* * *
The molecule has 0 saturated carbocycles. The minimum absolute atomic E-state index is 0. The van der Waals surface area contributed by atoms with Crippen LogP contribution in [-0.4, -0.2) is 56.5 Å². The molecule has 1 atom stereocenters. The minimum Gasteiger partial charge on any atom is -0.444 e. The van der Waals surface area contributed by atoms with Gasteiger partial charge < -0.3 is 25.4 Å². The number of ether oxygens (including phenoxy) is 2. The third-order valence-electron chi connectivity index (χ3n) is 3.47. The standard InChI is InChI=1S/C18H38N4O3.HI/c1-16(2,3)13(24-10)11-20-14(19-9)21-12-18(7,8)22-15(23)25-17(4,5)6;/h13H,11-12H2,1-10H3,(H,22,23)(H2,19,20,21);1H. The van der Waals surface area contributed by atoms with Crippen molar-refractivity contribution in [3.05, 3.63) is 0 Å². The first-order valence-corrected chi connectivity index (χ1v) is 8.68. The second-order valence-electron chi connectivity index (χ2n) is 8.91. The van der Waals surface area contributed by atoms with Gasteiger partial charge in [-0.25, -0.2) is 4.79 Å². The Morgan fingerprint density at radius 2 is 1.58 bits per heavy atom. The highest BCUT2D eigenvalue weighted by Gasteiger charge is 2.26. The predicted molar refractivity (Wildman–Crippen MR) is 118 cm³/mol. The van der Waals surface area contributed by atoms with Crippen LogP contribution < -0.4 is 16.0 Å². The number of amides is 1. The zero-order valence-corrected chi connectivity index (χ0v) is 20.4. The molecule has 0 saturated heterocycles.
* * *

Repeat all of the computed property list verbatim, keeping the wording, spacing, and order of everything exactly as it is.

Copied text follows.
The molecule has 0 saturated carbocycles. The minimum absolute atomic E-state index is 0. The van der Waals surface area contributed by atoms with Crippen LogP contribution in [-0.4, -0.2) is 56.5 Å². The molecule has 1 atom stereocenters. The minimum Gasteiger partial charge on any atom is -0.444 e. The van der Waals surface area contributed by atoms with Gasteiger partial charge < -0.3 is 25.4 Å². The number of ether oxygens (including phenoxy) is 2. The third-order valence-electron chi connectivity index (χ3n) is 3.47. The standard InChI is InChI=1S/C18H38N4O3.HI/c1-16(2,3)13(24-10)11-20-14(19-9)21-12-18(7,8)22-15(23)25-17(4,5)6;/h13H,11-12H2,1-10H3,(H,22,23)(H2,19,20,21);1H. The van der Waals surface area contributed by atoms with Crippen molar-refractivity contribution in [3.05, 3.63) is 0 Å². The first-order valence-corrected chi connectivity index (χ1v) is 8.68. The second-order valence-electron chi connectivity index (χ2n) is 8.91. The van der Waals surface area contributed by atoms with Gasteiger partial charge in [-0.25, -0.2) is 4.79 Å². The Morgan fingerprint density at radius 2 is 1.58 bits per heavy atom. The highest BCUT2D eigenvalue weighted by Gasteiger charge is 2.26. The predicted molar refractivity (Wildman–Crippen MR) is 118 cm³/mol. The van der Waals surface area contributed by atoms with Crippen LogP contribution < -0.4 is 16.0 Å². The number of amides is 1. The zero-order valence-corrected chi connectivity index (χ0v) is 20.4. The molecule has 0 saturated heterocycles.